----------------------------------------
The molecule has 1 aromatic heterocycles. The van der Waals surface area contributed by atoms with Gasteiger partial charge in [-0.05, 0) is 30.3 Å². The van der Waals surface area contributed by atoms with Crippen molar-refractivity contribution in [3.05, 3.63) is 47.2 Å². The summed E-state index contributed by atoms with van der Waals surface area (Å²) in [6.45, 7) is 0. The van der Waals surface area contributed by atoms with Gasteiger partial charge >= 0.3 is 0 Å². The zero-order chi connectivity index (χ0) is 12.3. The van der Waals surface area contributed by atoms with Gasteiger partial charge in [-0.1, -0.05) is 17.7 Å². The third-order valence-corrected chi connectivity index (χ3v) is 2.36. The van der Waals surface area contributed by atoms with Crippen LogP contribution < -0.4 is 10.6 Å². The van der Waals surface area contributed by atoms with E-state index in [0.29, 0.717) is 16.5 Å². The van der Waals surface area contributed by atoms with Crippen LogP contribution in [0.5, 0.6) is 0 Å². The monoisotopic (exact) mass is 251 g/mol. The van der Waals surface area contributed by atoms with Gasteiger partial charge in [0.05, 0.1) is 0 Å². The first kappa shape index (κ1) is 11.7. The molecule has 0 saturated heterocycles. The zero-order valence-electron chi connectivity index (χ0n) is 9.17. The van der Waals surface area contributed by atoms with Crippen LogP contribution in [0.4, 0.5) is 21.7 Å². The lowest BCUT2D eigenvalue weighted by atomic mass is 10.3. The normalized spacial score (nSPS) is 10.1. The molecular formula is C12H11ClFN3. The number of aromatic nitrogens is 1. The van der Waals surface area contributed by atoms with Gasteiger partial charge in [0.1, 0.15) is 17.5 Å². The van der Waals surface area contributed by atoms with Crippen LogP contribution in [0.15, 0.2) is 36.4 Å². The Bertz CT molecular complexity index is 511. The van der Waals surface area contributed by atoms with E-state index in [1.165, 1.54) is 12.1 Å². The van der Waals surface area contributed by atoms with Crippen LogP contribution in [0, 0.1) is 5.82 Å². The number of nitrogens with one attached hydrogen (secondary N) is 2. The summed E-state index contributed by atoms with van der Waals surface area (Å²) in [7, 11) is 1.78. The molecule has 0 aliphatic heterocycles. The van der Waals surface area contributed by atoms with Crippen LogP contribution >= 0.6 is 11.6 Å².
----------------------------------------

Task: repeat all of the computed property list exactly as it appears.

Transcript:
The molecule has 1 aromatic heterocycles. The van der Waals surface area contributed by atoms with Gasteiger partial charge in [-0.05, 0) is 30.3 Å². The van der Waals surface area contributed by atoms with Crippen molar-refractivity contribution in [3.05, 3.63) is 47.2 Å². The summed E-state index contributed by atoms with van der Waals surface area (Å²) in [6.45, 7) is 0. The van der Waals surface area contributed by atoms with Gasteiger partial charge >= 0.3 is 0 Å². The zero-order chi connectivity index (χ0) is 12.3. The van der Waals surface area contributed by atoms with Gasteiger partial charge in [-0.1, -0.05) is 17.7 Å². The third-order valence-corrected chi connectivity index (χ3v) is 2.36. The van der Waals surface area contributed by atoms with Crippen LogP contribution < -0.4 is 10.6 Å². The van der Waals surface area contributed by atoms with E-state index in [0.29, 0.717) is 16.5 Å². The van der Waals surface area contributed by atoms with Crippen LogP contribution in [0.5, 0.6) is 0 Å². The monoisotopic (exact) mass is 251 g/mol. The van der Waals surface area contributed by atoms with Gasteiger partial charge in [0.05, 0.1) is 0 Å². The first kappa shape index (κ1) is 11.7. The molecule has 0 saturated heterocycles. The zero-order valence-electron chi connectivity index (χ0n) is 9.17. The van der Waals surface area contributed by atoms with Crippen LogP contribution in [0.4, 0.5) is 21.7 Å². The lowest BCUT2D eigenvalue weighted by atomic mass is 10.3. The normalized spacial score (nSPS) is 10.1. The molecular formula is C12H11ClFN3. The number of aromatic nitrogens is 1. The van der Waals surface area contributed by atoms with Gasteiger partial charge in [0.1, 0.15) is 17.5 Å². The van der Waals surface area contributed by atoms with Crippen LogP contribution in [0.15, 0.2) is 36.4 Å². The Bertz CT molecular complexity index is 511. The van der Waals surface area contributed by atoms with E-state index in [1.165, 1.54) is 12.1 Å². The van der Waals surface area contributed by atoms with Crippen LogP contribution in [0, 0.1) is 5.82 Å². The number of nitrogens with one attached hydrogen (secondary N) is 2. The summed E-state index contributed by atoms with van der Waals surface area (Å²) in [7, 11) is 1.78. The molecule has 0 aliphatic heterocycles. The van der Waals surface area contributed by atoms with Crippen LogP contribution >= 0.6 is 11.6 Å².